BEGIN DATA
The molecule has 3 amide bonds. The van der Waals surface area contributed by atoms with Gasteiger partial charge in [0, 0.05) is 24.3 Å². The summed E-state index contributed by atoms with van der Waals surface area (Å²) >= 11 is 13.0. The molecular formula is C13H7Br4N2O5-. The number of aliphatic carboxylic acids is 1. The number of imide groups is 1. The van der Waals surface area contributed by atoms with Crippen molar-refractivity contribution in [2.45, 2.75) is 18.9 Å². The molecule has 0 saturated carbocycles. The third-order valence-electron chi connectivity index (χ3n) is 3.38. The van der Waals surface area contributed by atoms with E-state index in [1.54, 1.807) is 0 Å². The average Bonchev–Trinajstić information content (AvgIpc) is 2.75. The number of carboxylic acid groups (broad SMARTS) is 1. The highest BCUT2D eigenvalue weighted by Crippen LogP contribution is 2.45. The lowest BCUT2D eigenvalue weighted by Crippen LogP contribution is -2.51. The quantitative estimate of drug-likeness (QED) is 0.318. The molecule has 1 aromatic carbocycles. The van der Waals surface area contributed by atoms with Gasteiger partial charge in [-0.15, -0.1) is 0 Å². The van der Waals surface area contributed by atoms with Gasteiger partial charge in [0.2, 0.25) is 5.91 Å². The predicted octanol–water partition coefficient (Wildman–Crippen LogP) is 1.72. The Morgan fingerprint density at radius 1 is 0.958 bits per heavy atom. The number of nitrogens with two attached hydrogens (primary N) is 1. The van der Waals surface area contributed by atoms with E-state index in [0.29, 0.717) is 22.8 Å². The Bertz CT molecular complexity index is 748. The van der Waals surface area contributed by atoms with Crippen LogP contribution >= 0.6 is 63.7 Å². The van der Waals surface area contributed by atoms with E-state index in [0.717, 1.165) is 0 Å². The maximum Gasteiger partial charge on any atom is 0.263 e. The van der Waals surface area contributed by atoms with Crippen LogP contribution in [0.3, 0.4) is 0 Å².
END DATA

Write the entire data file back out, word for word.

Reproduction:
The molecule has 3 amide bonds. The van der Waals surface area contributed by atoms with Gasteiger partial charge in [0, 0.05) is 24.3 Å². The summed E-state index contributed by atoms with van der Waals surface area (Å²) >= 11 is 13.0. The molecular formula is C13H7Br4N2O5-. The number of aliphatic carboxylic acids is 1. The number of imide groups is 1. The van der Waals surface area contributed by atoms with Crippen molar-refractivity contribution in [2.45, 2.75) is 18.9 Å². The molecule has 0 saturated carbocycles. The third-order valence-electron chi connectivity index (χ3n) is 3.38. The van der Waals surface area contributed by atoms with E-state index in [1.54, 1.807) is 0 Å². The average Bonchev–Trinajstić information content (AvgIpc) is 2.75. The number of carboxylic acid groups (broad SMARTS) is 1. The highest BCUT2D eigenvalue weighted by Crippen LogP contribution is 2.45. The lowest BCUT2D eigenvalue weighted by Crippen LogP contribution is -2.51. The quantitative estimate of drug-likeness (QED) is 0.318. The molecule has 1 aromatic carbocycles. The van der Waals surface area contributed by atoms with Gasteiger partial charge in [-0.15, -0.1) is 0 Å². The van der Waals surface area contributed by atoms with Gasteiger partial charge in [0.2, 0.25) is 5.91 Å². The predicted octanol–water partition coefficient (Wildman–Crippen LogP) is 1.72. The Morgan fingerprint density at radius 1 is 0.958 bits per heavy atom. The number of nitrogens with two attached hydrogens (primary N) is 1. The van der Waals surface area contributed by atoms with E-state index in [0.29, 0.717) is 22.8 Å². The Bertz CT molecular complexity index is 748. The van der Waals surface area contributed by atoms with Crippen LogP contribution >= 0.6 is 63.7 Å². The van der Waals surface area contributed by atoms with E-state index in [0.717, 1.165) is 0 Å². The maximum Gasteiger partial charge on any atom is 0.263 e. The van der Waals surface area contributed by atoms with Crippen LogP contribution in [0.3, 0.4) is 0 Å².